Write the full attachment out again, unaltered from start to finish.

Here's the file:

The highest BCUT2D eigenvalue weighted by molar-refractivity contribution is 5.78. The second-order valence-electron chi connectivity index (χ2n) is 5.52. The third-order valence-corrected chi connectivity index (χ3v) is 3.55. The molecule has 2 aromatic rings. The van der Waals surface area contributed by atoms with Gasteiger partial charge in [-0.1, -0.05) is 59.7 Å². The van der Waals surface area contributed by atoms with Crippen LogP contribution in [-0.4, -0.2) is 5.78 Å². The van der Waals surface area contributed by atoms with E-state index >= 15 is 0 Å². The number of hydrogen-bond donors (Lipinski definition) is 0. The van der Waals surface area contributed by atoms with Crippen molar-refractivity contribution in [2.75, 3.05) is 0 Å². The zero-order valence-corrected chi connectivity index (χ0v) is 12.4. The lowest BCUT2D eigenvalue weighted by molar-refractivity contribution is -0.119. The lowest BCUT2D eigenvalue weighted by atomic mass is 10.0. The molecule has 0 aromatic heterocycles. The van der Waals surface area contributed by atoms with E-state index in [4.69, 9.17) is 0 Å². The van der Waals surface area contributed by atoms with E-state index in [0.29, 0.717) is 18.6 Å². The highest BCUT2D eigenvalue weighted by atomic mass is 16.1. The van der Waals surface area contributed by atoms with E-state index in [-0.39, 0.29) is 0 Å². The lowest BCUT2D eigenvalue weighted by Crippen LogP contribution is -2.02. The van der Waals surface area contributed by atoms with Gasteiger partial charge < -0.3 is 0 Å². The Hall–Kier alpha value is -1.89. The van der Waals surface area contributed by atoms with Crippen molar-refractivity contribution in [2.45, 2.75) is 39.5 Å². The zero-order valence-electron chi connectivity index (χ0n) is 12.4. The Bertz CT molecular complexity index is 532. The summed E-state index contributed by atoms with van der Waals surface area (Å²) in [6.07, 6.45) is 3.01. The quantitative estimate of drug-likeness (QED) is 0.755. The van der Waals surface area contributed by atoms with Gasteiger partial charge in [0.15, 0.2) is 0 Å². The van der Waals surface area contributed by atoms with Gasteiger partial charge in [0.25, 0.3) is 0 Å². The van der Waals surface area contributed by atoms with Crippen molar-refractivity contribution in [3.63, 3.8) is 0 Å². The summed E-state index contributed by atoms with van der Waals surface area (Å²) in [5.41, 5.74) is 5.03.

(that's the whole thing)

The highest BCUT2D eigenvalue weighted by molar-refractivity contribution is 5.78. The second-order valence-electron chi connectivity index (χ2n) is 5.52. The third-order valence-corrected chi connectivity index (χ3v) is 3.55. The molecule has 2 aromatic rings. The van der Waals surface area contributed by atoms with Gasteiger partial charge in [-0.1, -0.05) is 59.7 Å². The van der Waals surface area contributed by atoms with Crippen LogP contribution in [-0.4, -0.2) is 5.78 Å². The van der Waals surface area contributed by atoms with E-state index >= 15 is 0 Å². The number of hydrogen-bond donors (Lipinski definition) is 0. The van der Waals surface area contributed by atoms with Crippen molar-refractivity contribution in [2.75, 3.05) is 0 Å². The zero-order valence-corrected chi connectivity index (χ0v) is 12.4. The lowest BCUT2D eigenvalue weighted by molar-refractivity contribution is -0.119. The lowest BCUT2D eigenvalue weighted by atomic mass is 10.0. The molecule has 0 aromatic heterocycles. The van der Waals surface area contributed by atoms with E-state index in [4.69, 9.17) is 0 Å². The van der Waals surface area contributed by atoms with E-state index in [0.29, 0.717) is 18.6 Å². The highest BCUT2D eigenvalue weighted by atomic mass is 16.1. The van der Waals surface area contributed by atoms with E-state index in [-0.39, 0.29) is 0 Å². The lowest BCUT2D eigenvalue weighted by Crippen LogP contribution is -2.02. The van der Waals surface area contributed by atoms with Gasteiger partial charge < -0.3 is 0 Å². The Hall–Kier alpha value is -1.89. The van der Waals surface area contributed by atoms with Crippen molar-refractivity contribution in [2.45, 2.75) is 39.5 Å². The zero-order valence-electron chi connectivity index (χ0n) is 12.4. The Bertz CT molecular complexity index is 532. The summed E-state index contributed by atoms with van der Waals surface area (Å²) in [6.07, 6.45) is 3.01. The quantitative estimate of drug-likeness (QED) is 0.755. The van der Waals surface area contributed by atoms with Gasteiger partial charge in [0.15, 0.2) is 0 Å². The van der Waals surface area contributed by atoms with Gasteiger partial charge in [0.25, 0.3) is 0 Å². The van der Waals surface area contributed by atoms with Crippen molar-refractivity contribution in [3.63, 3.8) is 0 Å². The summed E-state index contributed by atoms with van der Waals surface area (Å²) in [5.41, 5.74) is 5.03.